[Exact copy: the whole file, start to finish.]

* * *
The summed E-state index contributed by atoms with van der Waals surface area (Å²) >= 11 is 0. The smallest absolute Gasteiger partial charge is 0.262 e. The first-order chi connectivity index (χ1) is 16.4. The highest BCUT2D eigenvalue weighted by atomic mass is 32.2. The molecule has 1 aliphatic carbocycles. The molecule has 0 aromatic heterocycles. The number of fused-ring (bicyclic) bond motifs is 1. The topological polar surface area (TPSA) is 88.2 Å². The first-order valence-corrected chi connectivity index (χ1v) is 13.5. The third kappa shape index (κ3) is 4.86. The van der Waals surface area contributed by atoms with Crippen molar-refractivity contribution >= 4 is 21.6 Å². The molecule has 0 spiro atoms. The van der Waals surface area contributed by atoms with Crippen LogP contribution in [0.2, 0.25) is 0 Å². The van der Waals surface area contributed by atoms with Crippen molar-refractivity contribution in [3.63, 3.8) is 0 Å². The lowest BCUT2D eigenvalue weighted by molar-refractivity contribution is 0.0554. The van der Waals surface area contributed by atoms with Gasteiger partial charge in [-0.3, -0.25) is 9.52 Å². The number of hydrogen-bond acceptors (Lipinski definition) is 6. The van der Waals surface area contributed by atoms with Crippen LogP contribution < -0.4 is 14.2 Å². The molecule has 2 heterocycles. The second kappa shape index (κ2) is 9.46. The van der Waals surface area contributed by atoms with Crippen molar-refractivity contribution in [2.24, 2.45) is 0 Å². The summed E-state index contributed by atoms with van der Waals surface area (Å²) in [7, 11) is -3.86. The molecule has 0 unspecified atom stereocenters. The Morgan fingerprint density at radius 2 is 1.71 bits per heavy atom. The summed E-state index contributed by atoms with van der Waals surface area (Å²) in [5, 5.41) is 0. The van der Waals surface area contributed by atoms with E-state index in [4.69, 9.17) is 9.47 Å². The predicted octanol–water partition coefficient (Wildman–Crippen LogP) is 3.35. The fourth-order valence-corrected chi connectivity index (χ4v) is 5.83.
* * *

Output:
The summed E-state index contributed by atoms with van der Waals surface area (Å²) >= 11 is 0. The smallest absolute Gasteiger partial charge is 0.262 e. The first-order chi connectivity index (χ1) is 16.4. The highest BCUT2D eigenvalue weighted by atomic mass is 32.2. The molecule has 1 aliphatic carbocycles. The molecule has 0 aromatic heterocycles. The number of fused-ring (bicyclic) bond motifs is 1. The topological polar surface area (TPSA) is 88.2 Å². The first-order valence-corrected chi connectivity index (χ1v) is 13.5. The third kappa shape index (κ3) is 4.86. The van der Waals surface area contributed by atoms with Crippen molar-refractivity contribution >= 4 is 21.6 Å². The molecule has 0 spiro atoms. The van der Waals surface area contributed by atoms with Crippen LogP contribution in [0.2, 0.25) is 0 Å². The van der Waals surface area contributed by atoms with Crippen molar-refractivity contribution in [3.63, 3.8) is 0 Å². The lowest BCUT2D eigenvalue weighted by molar-refractivity contribution is 0.0554. The van der Waals surface area contributed by atoms with Gasteiger partial charge in [-0.3, -0.25) is 9.52 Å². The number of hydrogen-bond acceptors (Lipinski definition) is 6. The van der Waals surface area contributed by atoms with Crippen LogP contribution < -0.4 is 14.2 Å². The molecule has 2 heterocycles. The second kappa shape index (κ2) is 9.46. The van der Waals surface area contributed by atoms with Crippen molar-refractivity contribution in [2.24, 2.45) is 0 Å². The summed E-state index contributed by atoms with van der Waals surface area (Å²) in [7, 11) is -3.86. The molecule has 0 unspecified atom stereocenters. The Morgan fingerprint density at radius 2 is 1.71 bits per heavy atom. The summed E-state index contributed by atoms with van der Waals surface area (Å²) in [5, 5.41) is 0. The van der Waals surface area contributed by atoms with E-state index in [4.69, 9.17) is 9.47 Å². The predicted octanol–water partition coefficient (Wildman–Crippen LogP) is 3.35. The fourth-order valence-corrected chi connectivity index (χ4v) is 5.83.